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Discussion Starter #1 (Edited)
Left Handed Brake Discs....L & R?!?!?

Looking over my second Elise up close recently I noticed that the handed brake rotors (curved vane design) appeared to be the same on both sides of the car. (Most rotors have straight vanes)

Usually curved vane rotors are handed as in a left hand and a right hand version. So far both of the Elises I've looked over have what seem to be LHS rotors on both sides of the car. When I saw the first one I noted it to myself and wondered if it was an oversight or if they all came like that. It could be two RHS discs. I wonder if this is a cost saving measure and if it has any effect on the cooling effect a vented disc enjoys as it centrifuges air from the center towards the outside diameter. This move would have cut tooling costs as only one style of casting form would be required, and twice as many of one kind can be made. From the Pics below you can see that with only one orientation, one side of the car would have to have the discs mounted backwards.

Here is a curved vane disc (nonLotus) with the innards exposed.



Typical installation orientation:

 

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Hmm..interesting issue>>>

the StopTech brakes I put on my TT had clearly marked L & R for the rotors for that reason of being unidirectional...but with that said I have little insight as to what issues exists when something that appears to be unidirectional becomes non directional. Good question...
 

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Discussion Starter #3 (Edited)
>>>the StopTech brakes I put on my TT had clearly marked L & R for the rotors for that reason of being unidirectional...but with that said I have little insight as to what issues exists when something that appears to be unidirectional becomes non directional. Good question...<<<

You are right about things getting tricky in terms of directionality. I have seen some curved vane rotors that flowed more air when rotated the opposite way than theory says is proper! I chucked them up on my old lathe and tried it out. That's why I'm not 100% sure if they are rights or lefts. They look like typical lefts though.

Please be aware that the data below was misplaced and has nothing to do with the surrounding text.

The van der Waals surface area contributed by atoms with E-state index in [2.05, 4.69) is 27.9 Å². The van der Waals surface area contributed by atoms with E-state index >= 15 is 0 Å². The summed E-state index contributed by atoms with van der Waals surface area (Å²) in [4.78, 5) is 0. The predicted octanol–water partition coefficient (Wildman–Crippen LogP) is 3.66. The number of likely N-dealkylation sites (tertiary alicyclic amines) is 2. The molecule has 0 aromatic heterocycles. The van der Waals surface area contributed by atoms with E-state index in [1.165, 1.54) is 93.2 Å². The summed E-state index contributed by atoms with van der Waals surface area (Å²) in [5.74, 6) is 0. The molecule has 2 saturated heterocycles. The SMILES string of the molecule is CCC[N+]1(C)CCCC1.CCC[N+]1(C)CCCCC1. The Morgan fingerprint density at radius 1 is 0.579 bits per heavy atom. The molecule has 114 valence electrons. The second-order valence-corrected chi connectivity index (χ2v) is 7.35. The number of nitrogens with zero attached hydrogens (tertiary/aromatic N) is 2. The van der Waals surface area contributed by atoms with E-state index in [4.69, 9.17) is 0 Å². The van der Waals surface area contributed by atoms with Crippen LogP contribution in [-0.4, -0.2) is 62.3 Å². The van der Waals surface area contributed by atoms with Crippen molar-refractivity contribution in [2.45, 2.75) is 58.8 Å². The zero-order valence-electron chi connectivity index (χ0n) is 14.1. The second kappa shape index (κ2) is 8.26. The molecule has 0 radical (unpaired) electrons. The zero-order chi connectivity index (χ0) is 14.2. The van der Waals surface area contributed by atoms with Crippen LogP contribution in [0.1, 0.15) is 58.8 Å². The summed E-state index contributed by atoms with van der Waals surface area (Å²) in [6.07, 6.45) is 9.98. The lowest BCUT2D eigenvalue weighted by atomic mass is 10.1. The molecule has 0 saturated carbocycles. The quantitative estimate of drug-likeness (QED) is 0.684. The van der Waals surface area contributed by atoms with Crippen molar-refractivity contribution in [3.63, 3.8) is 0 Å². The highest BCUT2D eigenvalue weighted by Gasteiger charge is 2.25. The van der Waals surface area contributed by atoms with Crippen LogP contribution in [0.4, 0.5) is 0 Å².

Spoon makes curved vane rotors for S2000s and they are also one handed CV discs. But in that case there is a slight cooling issue. Had a buddy check with a pyrometer. One whole side of the car runs cooler than the other side by over 100 F. He didn't notice any issues in spirited street driving though.

Stan
 

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Re: Left Handed Brake Discs....L & R?!?!?

Stan said:
Looking over my second Elise up close recently I noticed that the handed brake rotors (curved vane design) appeared to be the same on both sides of the car. (Most rotors have straight vanes)
Correct.

On the S2 and later Lotus uses only 1 disc all around on the car. Front/rear/left/right are all the same discs.

This means that 1 side turns the 'wrong way'. But Nick Adams explained (when people questioned this as the S2 was released) that they found no significant difference in brake disc cooling between either side that they did not want the additional cost of getting 2 different types of discs.

So yes.. It's cost-cutting, but also because it's not a requirement to run the discs in the other direction.

Bye, Arno.
 

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Discussion Starter #5
>>>This means that 1 side turns the 'wrong way'. But Nick Adams explained (when people questioned this as the S2 was released) that they found no significant difference in brake disc cooling between either side that they did not want the additional cost of getting 2 different types of discs. <<<

It would be interesting to use an infrared pyrometer ($50-100 for a cheapie) to get a sense of any side-to-side temp differences. Likely the front and rear RHS discs will run a bit hotter than the other side.

I think that the Exige has a different braking system - I'm pretty sure that machine has L & R discs.
 

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I'm going to have to check if the US version is "handed". They are cross drilled, and that is "handed", so why wouldn't the disk they make them from be "handed"?

Tim Mullen
 

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Re: Re: Left Handed Brake Discs....L & R?!?!?

Arno said:
But Nick Adams explained (when people questioned this as the S2 was released) that they found no significant difference in brake disc cooling between either side that they did not want the additional cost of getting 2 different types of discs.
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Reg Riemer (of RCTS/One Lap fame) tried reversing the direction of the front rotors on the MKIV Supra and found no noticeable difference in brake temps.

Jim
 
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